Consumers have always wanted entertainment on an a-la carte basis. This has been a hot topic in the cable TV market for a while. Why pay for channels you don’t watch? This same concept led to the success of Netflix and other internet connected media sources for mere dollars per month. Additionally the success of skip-the-commercials technology is a must-have for many people, whether a TiVo or a DVR.
This is what Google Contribute essentially is; skip the commercials for a few dollars per month. I signed up as soon as I heard of it, and received my invite this week (4/24/15). I immediately clicked though, set up my payment information and hit the (virtual) streets. Here is my first impression.
There are 3 different levels of contribution (ad suppression), $2, $5 and $10. Interestingly, this is the price is for the entire web and not on a site-by-site basis (what I thought it would be). So far “millions of sites” have signed up for Contribute. Although you can’t pay an individual site directly, you can allocate funds by how much you visit them. This is good because you only pay for what you use from each site; imagine if Netflix only charged you $.50 because you only streamed 1 movie this month. That being said, the level you choose is purchased up front, so if you don’t use your entire balance that month you lost it (it is not clear if unused balances carry over to the next month).
The $2 level buys you 5-15% fewer ads, $5 reduces ads by another 15-25%, and $10 reduces ads by 25-50%. So, clearly if you hate seeing advertisements the $10/month option is the best way to go. I signed up for the $5 just to give it a try.
Armed with my new super-powers, I went straight to Mashable.com, one of the suggested sites. I opened up another browser to compare the Contributor experience with non-contributor, but I didn’t see any difference in ads. The three main ad sections on the Mashable homepage were the same.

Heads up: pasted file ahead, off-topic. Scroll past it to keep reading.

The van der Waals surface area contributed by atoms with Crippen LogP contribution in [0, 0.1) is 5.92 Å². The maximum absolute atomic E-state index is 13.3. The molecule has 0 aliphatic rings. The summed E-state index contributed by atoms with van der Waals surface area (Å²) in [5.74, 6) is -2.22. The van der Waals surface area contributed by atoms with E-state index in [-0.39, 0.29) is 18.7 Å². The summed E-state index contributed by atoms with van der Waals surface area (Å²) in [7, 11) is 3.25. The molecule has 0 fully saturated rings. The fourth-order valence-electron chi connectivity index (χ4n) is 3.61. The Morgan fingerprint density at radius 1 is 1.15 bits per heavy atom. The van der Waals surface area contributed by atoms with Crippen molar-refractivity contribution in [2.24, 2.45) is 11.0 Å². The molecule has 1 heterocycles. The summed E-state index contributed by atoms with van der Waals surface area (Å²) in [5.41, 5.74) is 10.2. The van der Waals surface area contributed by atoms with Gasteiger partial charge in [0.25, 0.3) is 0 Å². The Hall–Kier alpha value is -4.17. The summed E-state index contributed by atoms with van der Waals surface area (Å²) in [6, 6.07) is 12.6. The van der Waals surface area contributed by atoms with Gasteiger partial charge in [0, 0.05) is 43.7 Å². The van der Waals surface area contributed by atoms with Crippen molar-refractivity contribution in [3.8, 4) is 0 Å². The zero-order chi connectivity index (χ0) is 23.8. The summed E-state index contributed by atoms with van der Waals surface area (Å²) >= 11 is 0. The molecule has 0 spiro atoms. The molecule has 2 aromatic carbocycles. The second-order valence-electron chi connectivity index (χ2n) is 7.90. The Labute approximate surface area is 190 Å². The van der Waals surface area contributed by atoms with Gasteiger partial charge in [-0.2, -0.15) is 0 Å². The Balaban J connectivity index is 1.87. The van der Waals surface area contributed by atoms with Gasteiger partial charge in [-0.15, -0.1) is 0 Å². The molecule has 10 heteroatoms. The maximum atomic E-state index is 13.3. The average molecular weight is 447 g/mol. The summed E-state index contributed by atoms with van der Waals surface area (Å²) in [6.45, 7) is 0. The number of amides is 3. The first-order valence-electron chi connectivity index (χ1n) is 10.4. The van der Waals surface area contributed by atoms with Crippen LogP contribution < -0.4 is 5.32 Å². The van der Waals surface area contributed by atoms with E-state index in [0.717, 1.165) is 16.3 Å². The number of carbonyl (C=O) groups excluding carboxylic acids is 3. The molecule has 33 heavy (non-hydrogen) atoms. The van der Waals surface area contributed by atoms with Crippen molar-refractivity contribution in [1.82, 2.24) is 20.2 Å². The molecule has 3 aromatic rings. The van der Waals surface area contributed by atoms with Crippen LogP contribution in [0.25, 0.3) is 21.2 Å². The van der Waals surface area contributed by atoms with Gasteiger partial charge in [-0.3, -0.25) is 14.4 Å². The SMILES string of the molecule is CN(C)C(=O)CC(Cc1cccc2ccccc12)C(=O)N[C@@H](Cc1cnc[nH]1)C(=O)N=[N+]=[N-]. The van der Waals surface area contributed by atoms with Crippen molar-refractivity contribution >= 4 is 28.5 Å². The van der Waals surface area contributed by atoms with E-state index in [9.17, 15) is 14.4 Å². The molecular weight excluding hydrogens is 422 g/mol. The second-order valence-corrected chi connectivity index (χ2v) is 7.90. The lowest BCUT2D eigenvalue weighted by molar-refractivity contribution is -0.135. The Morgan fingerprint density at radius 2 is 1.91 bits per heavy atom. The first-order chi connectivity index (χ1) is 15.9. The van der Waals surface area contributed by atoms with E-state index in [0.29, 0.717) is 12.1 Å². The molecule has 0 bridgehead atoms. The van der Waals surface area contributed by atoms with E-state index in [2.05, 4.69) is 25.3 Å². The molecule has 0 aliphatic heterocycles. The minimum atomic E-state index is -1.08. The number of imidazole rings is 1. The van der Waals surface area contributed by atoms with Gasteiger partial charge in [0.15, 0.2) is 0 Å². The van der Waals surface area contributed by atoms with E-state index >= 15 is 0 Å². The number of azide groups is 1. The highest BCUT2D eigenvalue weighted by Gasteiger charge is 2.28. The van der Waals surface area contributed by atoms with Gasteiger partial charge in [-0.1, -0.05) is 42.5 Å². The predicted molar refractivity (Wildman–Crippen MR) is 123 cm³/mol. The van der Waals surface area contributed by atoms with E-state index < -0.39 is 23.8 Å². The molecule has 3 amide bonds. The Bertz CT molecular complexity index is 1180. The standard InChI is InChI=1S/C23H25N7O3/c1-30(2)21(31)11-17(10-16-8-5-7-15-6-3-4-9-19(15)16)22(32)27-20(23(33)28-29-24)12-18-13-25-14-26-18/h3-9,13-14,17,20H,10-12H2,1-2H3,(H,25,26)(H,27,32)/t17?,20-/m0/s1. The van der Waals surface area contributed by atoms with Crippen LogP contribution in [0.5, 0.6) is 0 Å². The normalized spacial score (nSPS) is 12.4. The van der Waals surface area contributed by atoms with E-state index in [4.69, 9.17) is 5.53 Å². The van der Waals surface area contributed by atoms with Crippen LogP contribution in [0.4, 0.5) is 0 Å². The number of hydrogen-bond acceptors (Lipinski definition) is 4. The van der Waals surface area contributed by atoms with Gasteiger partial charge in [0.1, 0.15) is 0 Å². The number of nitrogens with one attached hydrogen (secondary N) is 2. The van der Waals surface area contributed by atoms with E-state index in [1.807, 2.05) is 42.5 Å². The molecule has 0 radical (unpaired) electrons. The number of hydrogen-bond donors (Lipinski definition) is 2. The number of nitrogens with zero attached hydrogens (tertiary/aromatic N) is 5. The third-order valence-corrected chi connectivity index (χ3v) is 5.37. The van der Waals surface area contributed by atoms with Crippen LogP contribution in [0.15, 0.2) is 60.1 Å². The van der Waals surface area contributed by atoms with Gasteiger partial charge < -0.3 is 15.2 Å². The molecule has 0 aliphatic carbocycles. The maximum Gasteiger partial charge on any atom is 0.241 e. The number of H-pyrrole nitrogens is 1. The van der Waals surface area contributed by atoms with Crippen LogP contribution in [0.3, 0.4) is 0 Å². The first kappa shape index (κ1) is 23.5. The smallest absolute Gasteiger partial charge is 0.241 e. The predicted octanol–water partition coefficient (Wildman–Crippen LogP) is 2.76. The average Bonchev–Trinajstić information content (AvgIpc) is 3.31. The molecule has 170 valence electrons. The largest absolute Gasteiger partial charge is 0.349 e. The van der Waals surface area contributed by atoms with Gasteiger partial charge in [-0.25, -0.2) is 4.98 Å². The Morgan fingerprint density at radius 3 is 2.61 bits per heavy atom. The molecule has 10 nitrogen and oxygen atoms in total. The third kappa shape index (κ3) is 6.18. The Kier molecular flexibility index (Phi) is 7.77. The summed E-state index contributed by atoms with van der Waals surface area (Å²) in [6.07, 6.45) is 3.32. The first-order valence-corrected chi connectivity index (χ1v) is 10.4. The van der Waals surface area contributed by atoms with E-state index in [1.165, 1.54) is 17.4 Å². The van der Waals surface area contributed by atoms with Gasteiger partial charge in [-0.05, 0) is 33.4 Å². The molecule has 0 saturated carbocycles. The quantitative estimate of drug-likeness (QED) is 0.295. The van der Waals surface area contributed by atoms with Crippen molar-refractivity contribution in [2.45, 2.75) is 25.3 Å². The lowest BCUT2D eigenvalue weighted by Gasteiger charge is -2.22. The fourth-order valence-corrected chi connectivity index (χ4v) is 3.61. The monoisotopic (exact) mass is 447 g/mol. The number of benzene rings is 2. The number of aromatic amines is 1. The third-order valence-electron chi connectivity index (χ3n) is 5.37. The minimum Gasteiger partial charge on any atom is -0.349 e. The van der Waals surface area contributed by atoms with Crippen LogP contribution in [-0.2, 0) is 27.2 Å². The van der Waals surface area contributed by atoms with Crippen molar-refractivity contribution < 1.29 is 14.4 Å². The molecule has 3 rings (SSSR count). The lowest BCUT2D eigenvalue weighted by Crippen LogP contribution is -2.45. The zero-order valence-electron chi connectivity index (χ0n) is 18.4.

Is There A Difference?
First I hit up The Next Web. On this site, my $5 tip to the valet was indeed honored. With both browsers still open, I dove into the main content section where I observed the following:
In my Contributor browser, I saw this instead:
It is hard to see, but in the usual ad space was a “Thank you for being a contributor” message. Hey, that’s cool- at least I know it’s working.
I kept going through the articles, taking note of the 4 main ad sections on the page: top banner, left rail banner, in-body ads (above) and the footer. The above example happened on page 1, one of the less prominent ads being hidden. This was the only hidden ad on page one.
Page 2 was better… sort of. The ad which was about 200 pixels tall in the left rail was replaced with another thank you message… about 600 pixels tall. Really? So instead of seeing the ad, I get less screen real estate. Clearly there are some wrinkles to iron out.
Another observation: This not only applies to native banner ads, but also promoted content being sold to other advertisers. The example above has a promoted blog post from the Gap; absent in the Contributor view. Obviously this has implications for content distribution networks and their customers. Sites participating in the Contribute program need to accurately estimate impressions and article reads to potential advertisers by taking into account the effect Contributor will have on those numbers.
How Does It Work?